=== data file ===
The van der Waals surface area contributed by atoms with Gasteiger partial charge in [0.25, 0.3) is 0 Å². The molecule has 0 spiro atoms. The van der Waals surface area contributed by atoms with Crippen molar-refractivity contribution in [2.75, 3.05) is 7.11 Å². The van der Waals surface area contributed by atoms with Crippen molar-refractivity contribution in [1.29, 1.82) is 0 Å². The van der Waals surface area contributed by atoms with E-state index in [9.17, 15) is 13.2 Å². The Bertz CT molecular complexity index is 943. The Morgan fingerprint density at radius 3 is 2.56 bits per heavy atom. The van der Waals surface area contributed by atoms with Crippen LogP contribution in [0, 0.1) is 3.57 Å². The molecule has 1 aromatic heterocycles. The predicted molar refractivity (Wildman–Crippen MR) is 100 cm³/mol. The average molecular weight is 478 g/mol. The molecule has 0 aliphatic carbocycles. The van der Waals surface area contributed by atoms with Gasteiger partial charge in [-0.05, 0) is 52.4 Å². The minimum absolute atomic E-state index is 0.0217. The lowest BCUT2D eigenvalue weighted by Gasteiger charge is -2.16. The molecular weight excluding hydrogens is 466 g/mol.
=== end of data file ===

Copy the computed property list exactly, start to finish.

The van der Waals surface area contributed by atoms with Gasteiger partial charge in [0.25, 0.3) is 0 Å². The molecule has 0 spiro atoms. The van der Waals surface area contributed by atoms with Crippen molar-refractivity contribution in [2.75, 3.05) is 7.11 Å². The van der Waals surface area contributed by atoms with Crippen molar-refractivity contribution in [1.29, 1.82) is 0 Å². The van der Waals surface area contributed by atoms with E-state index in [9.17, 15) is 13.2 Å². The Bertz CT molecular complexity index is 943. The Morgan fingerprint density at radius 3 is 2.56 bits per heavy atom. The van der Waals surface area contributed by atoms with Crippen LogP contribution in [0, 0.1) is 3.57 Å². The molecule has 1 aromatic heterocycles. The predicted molar refractivity (Wildman–Crippen MR) is 100 cm³/mol. The average molecular weight is 478 g/mol. The molecule has 0 aliphatic carbocycles. The van der Waals surface area contributed by atoms with Gasteiger partial charge in [-0.05, 0) is 52.4 Å². The minimum absolute atomic E-state index is 0.0217. The lowest BCUT2D eigenvalue weighted by Gasteiger charge is -2.16. The molecular weight excluding hydrogens is 466 g/mol.